Parenting can put a lot of pressure on your relationship, including your sex life. One of the most difficult challenges parents face is learning how to make room for their own relationship once baby has arrived.  

The most important part is to keep communicating with each other. Many couples find that their sexual relationship changes after the birth of their child. Try to find ways to stay connected, intimate and friendly that work for both of you.   

Your relationship with your partner

Couples often talk about feeling closer in the days after the baby has arrived, when they are feeling excited and joyful about their new baby. After a period of time, usually within the first months, this can change. Many couples feel more stress from interrupted sleep, more housework, financial and work pressures.  

Each partner feels both their own stresses and the stresses on the family as a whole. Sometimes, this can lead to increased conflict, relationship problems, and poor mental health.  

Some new parents who are in paid work find themselves working more or getting home from work later in the day. This may be to avoid the housework and potential conflict with their partner but is unlikely to resolve the issues and could make them worse.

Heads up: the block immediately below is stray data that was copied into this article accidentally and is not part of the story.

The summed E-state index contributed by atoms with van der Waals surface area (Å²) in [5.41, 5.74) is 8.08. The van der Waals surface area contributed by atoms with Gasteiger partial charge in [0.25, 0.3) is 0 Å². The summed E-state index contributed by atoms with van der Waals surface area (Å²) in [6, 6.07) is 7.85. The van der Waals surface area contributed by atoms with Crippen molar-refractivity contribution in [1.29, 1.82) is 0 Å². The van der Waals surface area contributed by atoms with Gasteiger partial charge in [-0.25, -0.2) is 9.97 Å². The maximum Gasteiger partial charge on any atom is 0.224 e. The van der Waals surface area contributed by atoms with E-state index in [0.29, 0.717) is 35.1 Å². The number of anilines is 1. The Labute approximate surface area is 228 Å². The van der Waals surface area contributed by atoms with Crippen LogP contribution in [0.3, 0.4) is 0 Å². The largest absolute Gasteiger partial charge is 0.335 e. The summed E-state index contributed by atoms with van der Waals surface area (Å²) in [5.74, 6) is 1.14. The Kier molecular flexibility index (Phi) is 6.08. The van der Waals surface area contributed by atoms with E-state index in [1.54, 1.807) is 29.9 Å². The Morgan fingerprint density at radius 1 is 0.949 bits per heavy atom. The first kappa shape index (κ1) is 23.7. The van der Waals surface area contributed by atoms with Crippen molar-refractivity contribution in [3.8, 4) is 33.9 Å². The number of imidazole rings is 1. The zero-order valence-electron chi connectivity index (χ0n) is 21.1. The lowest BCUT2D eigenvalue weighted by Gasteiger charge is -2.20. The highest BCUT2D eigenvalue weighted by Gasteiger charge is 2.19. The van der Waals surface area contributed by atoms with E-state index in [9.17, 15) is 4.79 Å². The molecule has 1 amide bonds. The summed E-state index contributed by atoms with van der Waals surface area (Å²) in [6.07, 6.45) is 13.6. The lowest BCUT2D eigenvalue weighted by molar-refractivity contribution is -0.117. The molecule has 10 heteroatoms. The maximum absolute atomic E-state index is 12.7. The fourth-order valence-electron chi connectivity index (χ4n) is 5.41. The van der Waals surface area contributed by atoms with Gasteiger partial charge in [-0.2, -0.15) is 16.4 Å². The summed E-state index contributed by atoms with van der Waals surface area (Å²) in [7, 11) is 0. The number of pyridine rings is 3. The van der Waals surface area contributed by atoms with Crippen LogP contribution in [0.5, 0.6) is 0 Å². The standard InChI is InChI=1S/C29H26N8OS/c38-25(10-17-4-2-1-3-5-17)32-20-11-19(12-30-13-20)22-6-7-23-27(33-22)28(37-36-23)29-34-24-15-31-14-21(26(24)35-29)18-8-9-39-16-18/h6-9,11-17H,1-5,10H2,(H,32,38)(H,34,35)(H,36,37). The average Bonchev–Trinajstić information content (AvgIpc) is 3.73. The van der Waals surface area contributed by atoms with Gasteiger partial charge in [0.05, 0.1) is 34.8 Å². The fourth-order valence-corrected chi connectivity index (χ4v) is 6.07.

A more positive step is to have a talk with your partner at the earliest signs of stress. Discuss how you can work together to better manage these normal changes. 

Will I ever have sex again?

Although many men talk about having less sex after the birth, there may also be an underlying need for affection and closeness with their partner. Some parents may struggle with this issue after they have a new baby.  

Some normal and expected changes
  • Physical changes to your partner’s body. 
  • Changes in the way that you and your partner now view your sex life.  
  • Your partner may be feeling and expressing that she is “all touched out”, especially if breastfeeding, handling and settling the baby. 
  • You may be unsure about your partner’s breast changes, and their role in breastfeeding. Breast changes may also affect sexual intimacy. 
  • Postnatal Depression (PND) – research has shown that there may be a major decrease in sexual interest when a person has depression and/or is using anti-depressant medication.  

Many couples report these are difficult issues to discuss. It can be useful to seek counselling or other professional help. This will give you a neutral and safe place to talk openly. 

It can be helpful to learn a little more about safe and comfortable sex after both vaginal and caesarean birth and talking about this with your partner. 

Want to know more?

Raising Children Network – Good relationships and how to build them 

Pregnancy, birth and baby – Sex and relationships 

Further information regarding physiotherapy after childbirth, your caesarean birth and recovery and caring for your perineum can be found on Women and Newborn Health Service, King Edward Memorial Hospital

Send this to a friend